By May 1787, the Articles of Confederation that bound the colonies together during the American Revolution were starting to unravel. The States were quarreling with each other over currency, land, waterway rights and debts. The European powers with designs on the new world laid in wait; preparing to devour the infant United States should she falter. The call went out to assemble in Philadelphia, “for the sole and express purpose of revising the Articles of Confederation.”
People became suspicious. Patrick Henry of Virginia refused to attend because he smelled a rat, and Rhode Island, keeping with her rebellious heritage, boycotted the convention. Eventually, twelve of the thirteen states would be represented. The first order of business was electing George Washington Convention President, and establishing a set of rules to encourage a full and open debate. However, it soon became evident that the Articles of Confederation could not be salvaged. A new government would be necessary; a new type of government suited to a new people, and a new nation.
The men who attended the convention were the cream of the colonies, well-educated and propertied; legislators and governors, leaders of the Continental Army, signers of the Declaration of Independence, and authors of the Articles of Confederation. They were seasoned, experienced, and politically shrewd. As they began their debate, and set about to construct a new government, it became apparent that the single greatest obstacle they faced, is what in Christian Theology is known as, “the fallen nature of man.”
The framers of the Constitution realized that human beings were corrupt, and it was man’s nature to abuse power. The dilemma they faced was, to whom to entrust the power; the government or the people? They knew the nation needed an effective government. However, they also understood that all governments gravitated towards tyranny. As Benjamin Franklin reminded them; a king will continue to tax the people to pay for his army and government, until he first takes all their money, then their land, and eventually, their freedom.
They also had serious reservations about the people’s ability to govern themselves. In order for the nation to succeed, the American people would have to rise to the challenge. They would have to be well educated, informed, involved, and above all else, moral. Experience had taught the framers that the people could be easily manipulated, and controlled by politicians who promised them entitlements from the national treasury. If the American people were not vigilant about their self-government, the nation would fail.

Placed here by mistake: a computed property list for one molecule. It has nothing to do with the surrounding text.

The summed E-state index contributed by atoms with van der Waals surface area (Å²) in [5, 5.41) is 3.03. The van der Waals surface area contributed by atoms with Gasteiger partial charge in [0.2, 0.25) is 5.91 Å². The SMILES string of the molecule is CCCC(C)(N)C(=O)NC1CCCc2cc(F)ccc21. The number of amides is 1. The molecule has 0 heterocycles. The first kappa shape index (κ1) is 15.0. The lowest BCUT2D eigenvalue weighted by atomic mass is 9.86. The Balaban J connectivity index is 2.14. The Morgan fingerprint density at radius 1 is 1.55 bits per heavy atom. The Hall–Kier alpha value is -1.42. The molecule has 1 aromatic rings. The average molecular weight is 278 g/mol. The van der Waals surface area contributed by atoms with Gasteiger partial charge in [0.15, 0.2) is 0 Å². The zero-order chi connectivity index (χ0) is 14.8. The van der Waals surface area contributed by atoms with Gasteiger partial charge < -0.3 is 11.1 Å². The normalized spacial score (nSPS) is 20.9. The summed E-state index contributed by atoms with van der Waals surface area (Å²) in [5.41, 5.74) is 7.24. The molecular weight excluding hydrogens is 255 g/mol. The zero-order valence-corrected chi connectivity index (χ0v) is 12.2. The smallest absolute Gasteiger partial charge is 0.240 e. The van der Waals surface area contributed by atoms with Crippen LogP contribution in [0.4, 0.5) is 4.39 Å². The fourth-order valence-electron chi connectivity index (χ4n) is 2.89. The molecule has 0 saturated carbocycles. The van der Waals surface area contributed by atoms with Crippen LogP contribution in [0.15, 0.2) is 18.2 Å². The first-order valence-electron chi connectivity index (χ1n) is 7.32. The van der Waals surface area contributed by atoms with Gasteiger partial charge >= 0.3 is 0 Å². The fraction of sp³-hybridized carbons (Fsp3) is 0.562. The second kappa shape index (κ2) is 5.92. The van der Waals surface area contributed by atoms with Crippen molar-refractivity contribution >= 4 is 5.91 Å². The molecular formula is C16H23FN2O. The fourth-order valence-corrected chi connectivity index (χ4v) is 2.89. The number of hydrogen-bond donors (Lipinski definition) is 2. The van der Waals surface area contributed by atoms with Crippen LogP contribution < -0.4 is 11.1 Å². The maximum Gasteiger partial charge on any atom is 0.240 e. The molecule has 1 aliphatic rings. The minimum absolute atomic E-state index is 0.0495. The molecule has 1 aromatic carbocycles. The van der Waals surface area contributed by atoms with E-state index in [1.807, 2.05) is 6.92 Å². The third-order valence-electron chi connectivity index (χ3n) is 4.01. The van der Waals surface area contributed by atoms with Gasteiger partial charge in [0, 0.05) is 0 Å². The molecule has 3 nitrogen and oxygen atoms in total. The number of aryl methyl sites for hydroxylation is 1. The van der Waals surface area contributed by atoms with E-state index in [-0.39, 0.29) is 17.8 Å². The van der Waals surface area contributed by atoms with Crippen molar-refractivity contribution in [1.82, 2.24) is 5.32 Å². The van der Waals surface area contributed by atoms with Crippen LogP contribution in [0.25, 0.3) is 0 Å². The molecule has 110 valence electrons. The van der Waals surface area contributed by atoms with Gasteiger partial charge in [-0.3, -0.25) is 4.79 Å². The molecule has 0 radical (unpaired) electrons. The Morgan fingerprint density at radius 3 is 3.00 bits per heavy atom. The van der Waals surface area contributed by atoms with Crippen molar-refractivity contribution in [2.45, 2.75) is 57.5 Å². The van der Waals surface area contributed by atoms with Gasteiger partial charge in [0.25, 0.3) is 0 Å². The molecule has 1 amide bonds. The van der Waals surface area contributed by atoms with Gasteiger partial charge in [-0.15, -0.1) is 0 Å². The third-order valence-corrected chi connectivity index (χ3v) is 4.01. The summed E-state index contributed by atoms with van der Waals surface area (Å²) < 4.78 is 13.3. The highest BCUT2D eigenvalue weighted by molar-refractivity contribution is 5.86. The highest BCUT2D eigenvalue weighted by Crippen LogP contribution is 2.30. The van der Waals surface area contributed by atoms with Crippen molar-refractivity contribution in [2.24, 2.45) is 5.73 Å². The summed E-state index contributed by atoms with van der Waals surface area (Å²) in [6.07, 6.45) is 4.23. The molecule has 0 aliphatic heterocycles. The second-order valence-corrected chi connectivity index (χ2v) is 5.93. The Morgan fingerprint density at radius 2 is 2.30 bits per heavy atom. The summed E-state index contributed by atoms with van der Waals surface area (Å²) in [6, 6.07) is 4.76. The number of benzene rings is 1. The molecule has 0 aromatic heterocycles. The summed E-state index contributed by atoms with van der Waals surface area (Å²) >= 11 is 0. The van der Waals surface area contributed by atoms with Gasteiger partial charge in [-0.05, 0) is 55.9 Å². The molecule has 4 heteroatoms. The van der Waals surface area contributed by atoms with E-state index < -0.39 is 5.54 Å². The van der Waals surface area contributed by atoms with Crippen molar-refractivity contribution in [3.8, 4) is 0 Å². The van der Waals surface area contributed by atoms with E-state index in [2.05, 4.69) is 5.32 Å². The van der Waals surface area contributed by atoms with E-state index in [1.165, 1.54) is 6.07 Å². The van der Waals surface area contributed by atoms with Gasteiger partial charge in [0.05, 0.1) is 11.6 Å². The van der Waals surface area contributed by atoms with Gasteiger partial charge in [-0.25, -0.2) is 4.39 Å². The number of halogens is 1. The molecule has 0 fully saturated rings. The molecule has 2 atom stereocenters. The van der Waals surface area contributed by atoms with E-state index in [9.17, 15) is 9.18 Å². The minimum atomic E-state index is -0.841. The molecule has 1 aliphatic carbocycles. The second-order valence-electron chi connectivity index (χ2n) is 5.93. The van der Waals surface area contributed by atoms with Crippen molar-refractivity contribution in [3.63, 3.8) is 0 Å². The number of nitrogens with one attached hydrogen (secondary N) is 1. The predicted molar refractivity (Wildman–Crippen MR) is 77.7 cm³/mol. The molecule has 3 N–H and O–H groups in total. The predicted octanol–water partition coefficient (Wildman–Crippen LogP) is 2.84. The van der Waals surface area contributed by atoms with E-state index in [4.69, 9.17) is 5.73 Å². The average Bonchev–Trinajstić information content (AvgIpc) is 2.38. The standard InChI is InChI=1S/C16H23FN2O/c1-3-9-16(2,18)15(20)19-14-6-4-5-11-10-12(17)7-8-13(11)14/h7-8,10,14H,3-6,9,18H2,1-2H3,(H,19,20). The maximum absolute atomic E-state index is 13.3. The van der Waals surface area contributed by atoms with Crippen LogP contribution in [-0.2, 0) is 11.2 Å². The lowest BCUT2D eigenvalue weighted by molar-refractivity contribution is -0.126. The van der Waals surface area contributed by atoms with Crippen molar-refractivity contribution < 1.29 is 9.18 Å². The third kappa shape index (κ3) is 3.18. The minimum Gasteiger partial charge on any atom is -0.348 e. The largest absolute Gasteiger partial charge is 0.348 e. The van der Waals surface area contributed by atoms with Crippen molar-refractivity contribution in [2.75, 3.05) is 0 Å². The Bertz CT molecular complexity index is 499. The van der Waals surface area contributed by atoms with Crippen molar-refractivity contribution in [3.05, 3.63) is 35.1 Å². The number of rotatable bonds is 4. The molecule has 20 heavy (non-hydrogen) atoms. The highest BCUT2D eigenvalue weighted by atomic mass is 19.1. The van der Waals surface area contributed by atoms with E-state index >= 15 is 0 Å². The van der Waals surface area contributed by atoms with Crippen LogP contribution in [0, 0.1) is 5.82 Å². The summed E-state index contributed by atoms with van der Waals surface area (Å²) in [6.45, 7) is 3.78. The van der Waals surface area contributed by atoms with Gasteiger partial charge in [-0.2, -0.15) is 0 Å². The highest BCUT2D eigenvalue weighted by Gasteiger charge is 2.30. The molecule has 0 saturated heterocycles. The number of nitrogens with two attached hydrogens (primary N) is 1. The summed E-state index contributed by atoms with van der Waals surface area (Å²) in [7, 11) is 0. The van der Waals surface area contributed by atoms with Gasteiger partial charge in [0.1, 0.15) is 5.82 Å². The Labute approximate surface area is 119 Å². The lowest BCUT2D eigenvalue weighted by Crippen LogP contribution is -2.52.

Drawing on the lessons of history, they discussed and debated every possible form of government, and came to the conclusion that a Republic, a nation of laws, with three distinct branches; the Executive, Legislature and Judiciary, would offer the greatest chance of success. However, the devil is in the details, and that’s where things became difficult.
Should there be one Chief Executive or a council of three? Should he serve for life? Should he have absolute power to veto the laws of Congress, or should there be a mechanism to override his veto? Should he be appointed by the Legislature, or elected by the people? How many houses should make up Congress? How will representation be determined; proportional by population, or equally by state? Should they be appointed by their state legislatures, or elected by the people. Can they hold an office in both their state government and federal government at the same time? Are state governments even necessary? Wouldn’t it be better to dissolve the state governments and consolidate everything under the national government? Who was going to pay Congress; their home states or the national treasury?
Benjamin Franklin opposed paying government officials a salary. He believed that the two things men most coveted were money and power, and creating a government office that offered both, would only attract the worst possible candidates.
They worked and debated through the brutally hot summer, continually struggling to balance and reconcile the allocation of power. Often, tensions and emotions ran high; big states versus small states, north versus south, and farmer versus merchant. Some delegates became despondent and quit, returning to their home states in frustration and despair. Several times it appeared that the convention was at an impasse, and would dissolve in failure, but they continued compromising, working with each other for the benefit of the new nation. Slowly, the Constitution began to take shape; word by word, line by line, every paragraph and phrased was discussed and debated until it was right. As the convention came to a close that September, not a single person in attendance was completely satisfied, five of the delegates refused to sign it, but what they had accomplished was truly miraculous; something never before seen in human history; a government of the people, by the people, and for the people.
On the last day of the convention, Benjamin Franklin too old and sick to stand and address the assembly had James Wilson read some remarks that he prepared. He recognized that the Constitution was not perfect, but he implored his fellow delegates to like him, doubt a little of their own infallibility, and sign the document. However, Franklin pessimistically went on to make a prediction. He said that initially the government would succeed in benefiting the people, but eventually, like all governments, it would end in despotism, because in the end, the people would become so corrupt, that only a tyrant could rule them.